Freelancing 101

Video credit: Young Money – Pros and Cons of Freelancing  – posted by CNBC on YouTube



Do you think you have what it takes to make your own hours and work from anywhere? Forbes lists the top ten best careers for freelancing as marketing, business project management, web development, writing, accounting, insurance inspection, teaching, social media, administrative assistance and graphic design.

Though working for an established company often seems like the safest way to make a consistent living, more and more people are gravitating towards freelancing. According to Stats Canada “more than 1.5 million Canadians engaged in unincorporated self-employment activities, accounting for 9% of total employment.”

Reasons to freelance:

  • Overall quality of life.
  • Being your own boss, getting to choose your own hours.
  • Overall flexibility.
  • Getting to work from anywhere.
  • Choosing your own projects, and only taking on those that actually interest you.
  • The ability to work with lots of different people and companies.

Though the above sounds pretty great, freelancing is not for everyone.


Think before you ink

Before delving into the world of freelancing, it is important to consider what aspects of your current job are important to you. If stability is at the top of the list, freelancing may not be the right fit, as there is never a guarantee of consistent work, and things such as health benefits do not exist. The same goes for a routine. If working Monday to Friday 9-5 is integral to your quality of life, freelancing might not be for you. It is also a misnomer that freelancers work fewer hours. In fact, when starting out, freelancers often work more hours in order to get their name out there.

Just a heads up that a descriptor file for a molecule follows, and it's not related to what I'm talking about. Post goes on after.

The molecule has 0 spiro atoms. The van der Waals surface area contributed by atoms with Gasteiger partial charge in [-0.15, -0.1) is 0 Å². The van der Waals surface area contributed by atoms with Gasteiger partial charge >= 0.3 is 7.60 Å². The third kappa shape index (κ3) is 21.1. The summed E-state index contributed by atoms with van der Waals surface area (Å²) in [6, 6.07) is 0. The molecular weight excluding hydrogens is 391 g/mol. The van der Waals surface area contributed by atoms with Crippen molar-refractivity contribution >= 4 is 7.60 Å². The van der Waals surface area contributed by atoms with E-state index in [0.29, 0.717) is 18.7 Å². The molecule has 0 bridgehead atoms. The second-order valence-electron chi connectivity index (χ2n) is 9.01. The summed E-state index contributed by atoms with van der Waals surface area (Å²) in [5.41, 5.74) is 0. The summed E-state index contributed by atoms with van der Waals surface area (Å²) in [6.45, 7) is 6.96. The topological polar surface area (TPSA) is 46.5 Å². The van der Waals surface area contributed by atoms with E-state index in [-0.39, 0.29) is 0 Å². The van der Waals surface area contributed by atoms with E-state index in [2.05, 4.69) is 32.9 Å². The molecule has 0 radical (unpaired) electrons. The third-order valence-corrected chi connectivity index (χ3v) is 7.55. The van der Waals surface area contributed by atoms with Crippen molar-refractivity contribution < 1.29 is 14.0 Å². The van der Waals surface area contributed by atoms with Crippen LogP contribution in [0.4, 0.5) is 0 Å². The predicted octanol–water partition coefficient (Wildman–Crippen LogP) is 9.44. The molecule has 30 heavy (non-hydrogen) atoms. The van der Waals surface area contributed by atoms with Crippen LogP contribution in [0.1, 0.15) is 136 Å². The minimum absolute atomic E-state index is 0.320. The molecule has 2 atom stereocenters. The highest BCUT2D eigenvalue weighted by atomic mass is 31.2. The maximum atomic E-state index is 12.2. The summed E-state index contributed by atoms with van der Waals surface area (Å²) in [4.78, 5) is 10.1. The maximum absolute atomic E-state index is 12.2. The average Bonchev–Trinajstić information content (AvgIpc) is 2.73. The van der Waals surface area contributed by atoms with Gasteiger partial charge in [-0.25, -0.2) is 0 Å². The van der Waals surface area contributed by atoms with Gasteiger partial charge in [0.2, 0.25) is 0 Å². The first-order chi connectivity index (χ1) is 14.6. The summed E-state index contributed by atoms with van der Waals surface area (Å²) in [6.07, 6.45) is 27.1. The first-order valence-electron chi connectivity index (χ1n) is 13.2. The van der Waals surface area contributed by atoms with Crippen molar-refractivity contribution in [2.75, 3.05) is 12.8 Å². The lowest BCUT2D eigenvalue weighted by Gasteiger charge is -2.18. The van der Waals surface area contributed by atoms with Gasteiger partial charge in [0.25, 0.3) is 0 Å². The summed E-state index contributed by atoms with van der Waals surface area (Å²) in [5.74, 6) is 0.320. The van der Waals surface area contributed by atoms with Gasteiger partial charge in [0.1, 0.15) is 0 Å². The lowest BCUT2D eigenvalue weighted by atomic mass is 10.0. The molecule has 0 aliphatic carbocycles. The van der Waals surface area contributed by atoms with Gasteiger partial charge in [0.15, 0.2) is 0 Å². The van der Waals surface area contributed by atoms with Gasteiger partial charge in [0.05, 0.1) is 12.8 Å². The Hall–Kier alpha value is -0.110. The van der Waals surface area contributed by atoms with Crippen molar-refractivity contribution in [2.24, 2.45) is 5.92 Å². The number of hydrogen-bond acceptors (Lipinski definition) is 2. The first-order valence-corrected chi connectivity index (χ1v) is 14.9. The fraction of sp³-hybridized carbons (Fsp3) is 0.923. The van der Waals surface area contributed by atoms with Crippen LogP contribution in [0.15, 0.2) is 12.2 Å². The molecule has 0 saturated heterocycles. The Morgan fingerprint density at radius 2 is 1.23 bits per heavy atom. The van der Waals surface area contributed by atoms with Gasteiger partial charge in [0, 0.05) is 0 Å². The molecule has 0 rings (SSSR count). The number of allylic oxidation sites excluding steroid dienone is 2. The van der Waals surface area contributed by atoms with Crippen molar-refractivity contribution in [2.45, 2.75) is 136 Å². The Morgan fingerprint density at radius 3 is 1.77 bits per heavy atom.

Some other tips and tricks:

  • Make contacts. It is all about who you know in the world of freelancing. Make sure to go to lots of networking events and follow up with any new contacts after the event.
  • Don’t be afraid to advertise yourself through social media. However, it is often good to make separate accounts for you as a business versus you as a person.
  • Get help and advice from other freelancers. Check online for other freelancers in your field.
  • Make sure to put money away for your taxes. When you work for yourself, there is no employer ensuring that taxes are taken off of each pay cheque. It is up to you to save, and this goes for pensions as well.
  • Word of mouth is great free marketing that you should take advantage of.
  • Working in isolation as a freelancer can sometimes get lonely. Search for local co-working spaces to stay connected.
  • Make sure you know what the fair market price is for your services and don’t be afraid to ask for what you deserve.

At the end of the day, only you can determine if freelancing is right for your life.


The Digital Tattoo Project encourages critical discussion on topics surrounding digital citizenship and online identity. There are no correct answers and every person will view these topics from a different perspective. Be sure to complete the previous sections before answering the questions.

  • What, if anything, would deter you from freelancing?
  • How could digital identity impact freelance work?

One response to “Freelancing 101”

  1. Joey Levesque

    It’s important to know what your time’s worth, too; getting a sense of standard rates in your location or field can be helpful, especially if you’re in a position where you’re competing with others online.

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